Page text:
Relatives use film of bridge suicides for barrier plea

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The Independent US

Every year, more than 20 people commit suicide by jumping off the Golden Gate Bridge in San Francisco, and almost every year bereaved relatives bombard local authorities with pleas to build a barrier to deter them. Now, at last, they are receiving a sympathetic hearing - due largely to the activities of a rogue film-maker who has captured almost two dozen of the deaths on camera and plans to produce a documentary about them.

Every year, more than 20 people commit suicide by jumping off the Golden Gate Bridge in San Francisco, and almost every year bereaved relatives bombard local authorities with pleas to build a barrier to deter them. Now, at last, they are receiving a sympathetic hearing - due largely to the activities of a rogue film-maker who has captured almost two dozen of the deaths on camera and plans to produce a documentary about them.

The Building and Operating Committee responsible for looking after the bridge agreed to explore design and funding options for a barrier after a highly emotional hearing in which psychiatric experts joined grieving families in saying enough is enough.

They argued successfully that many, if not most, people who take the plunge off the Golden Gate Bridge act on impulse, and that if there was a barrier they would not kill themselves there. They probably would not kill themselves anywhere. "If there had been a barrier, I would not have jumped, and I would not have broken my back," one man, John Kevin Hines, told the hearing. He is one of just 26 people to have survived after making the jump. "It was my fault," he added, "but it was an impulsive act. I just needed someone to talk to."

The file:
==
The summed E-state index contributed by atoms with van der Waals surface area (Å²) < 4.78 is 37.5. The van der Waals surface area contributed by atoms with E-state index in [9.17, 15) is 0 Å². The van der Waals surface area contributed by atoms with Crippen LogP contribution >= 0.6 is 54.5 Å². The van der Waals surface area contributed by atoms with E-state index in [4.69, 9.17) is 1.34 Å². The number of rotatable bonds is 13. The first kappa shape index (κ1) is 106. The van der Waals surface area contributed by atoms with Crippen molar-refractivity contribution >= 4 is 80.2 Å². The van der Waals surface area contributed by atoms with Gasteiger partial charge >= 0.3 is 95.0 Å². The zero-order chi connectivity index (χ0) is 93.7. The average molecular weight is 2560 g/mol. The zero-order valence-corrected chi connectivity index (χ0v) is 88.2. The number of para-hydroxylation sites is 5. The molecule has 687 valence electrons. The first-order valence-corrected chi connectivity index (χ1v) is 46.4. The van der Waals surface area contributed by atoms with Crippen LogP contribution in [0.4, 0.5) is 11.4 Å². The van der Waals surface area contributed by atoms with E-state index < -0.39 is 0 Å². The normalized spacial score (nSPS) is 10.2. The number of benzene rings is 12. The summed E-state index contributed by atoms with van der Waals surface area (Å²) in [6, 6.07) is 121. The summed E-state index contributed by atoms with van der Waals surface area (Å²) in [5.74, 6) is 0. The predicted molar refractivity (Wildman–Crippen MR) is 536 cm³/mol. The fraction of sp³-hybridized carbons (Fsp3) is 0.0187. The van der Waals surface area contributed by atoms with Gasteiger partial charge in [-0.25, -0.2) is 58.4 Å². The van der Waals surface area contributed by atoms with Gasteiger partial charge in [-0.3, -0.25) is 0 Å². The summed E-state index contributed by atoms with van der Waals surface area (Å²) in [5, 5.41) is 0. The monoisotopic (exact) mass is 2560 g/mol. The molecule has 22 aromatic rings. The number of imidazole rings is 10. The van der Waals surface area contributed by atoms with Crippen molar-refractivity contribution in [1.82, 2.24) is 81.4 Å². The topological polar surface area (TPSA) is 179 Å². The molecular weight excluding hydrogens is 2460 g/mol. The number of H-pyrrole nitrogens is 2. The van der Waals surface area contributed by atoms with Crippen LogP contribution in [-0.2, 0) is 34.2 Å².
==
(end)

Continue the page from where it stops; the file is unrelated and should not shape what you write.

The gloriously beautiful russet-coloured span, which links San Francisco with the rugged coastline of Marin County, has the dubious distinction of being the most popular suicide site anywhere in the world. Other similar magnets, including the Eiffel Tower and the Empire State Building, chose to dispense with their own notoriety by erecting barriers.

The objection in San Francisco has always been aesthetic - a suicide barrier would alter the look of the bridge and sully its elegance. These days, the bridge operators are also deep in debt and have no idea where to find the $2m (£1.1m) needed to explore barrier designs, much less the $15m to $20m it is expected to cost to build.

The board was swayed, however, by the likes of Terry Oxford, a bereaved father, who said: "Put up electric cattle guards. I don't care. If I had $2m, you'd have it. My child was worth more than that." In the past, bridge authorities have resisted even the evidence of a 1978 study, which showed that of 500 people who were stopped from committing suicide at the Golden Gate Bridge only 6 per cent went on to kill themselves in some other way.

The key factor in changing their minds now was film-maker Eric Steel, who obtained a permit to film on the bridge, apparently for other purposes, and then captured more than 20 suicides on camera. The bridge officials felt that was taking things one ghoulish step too far.

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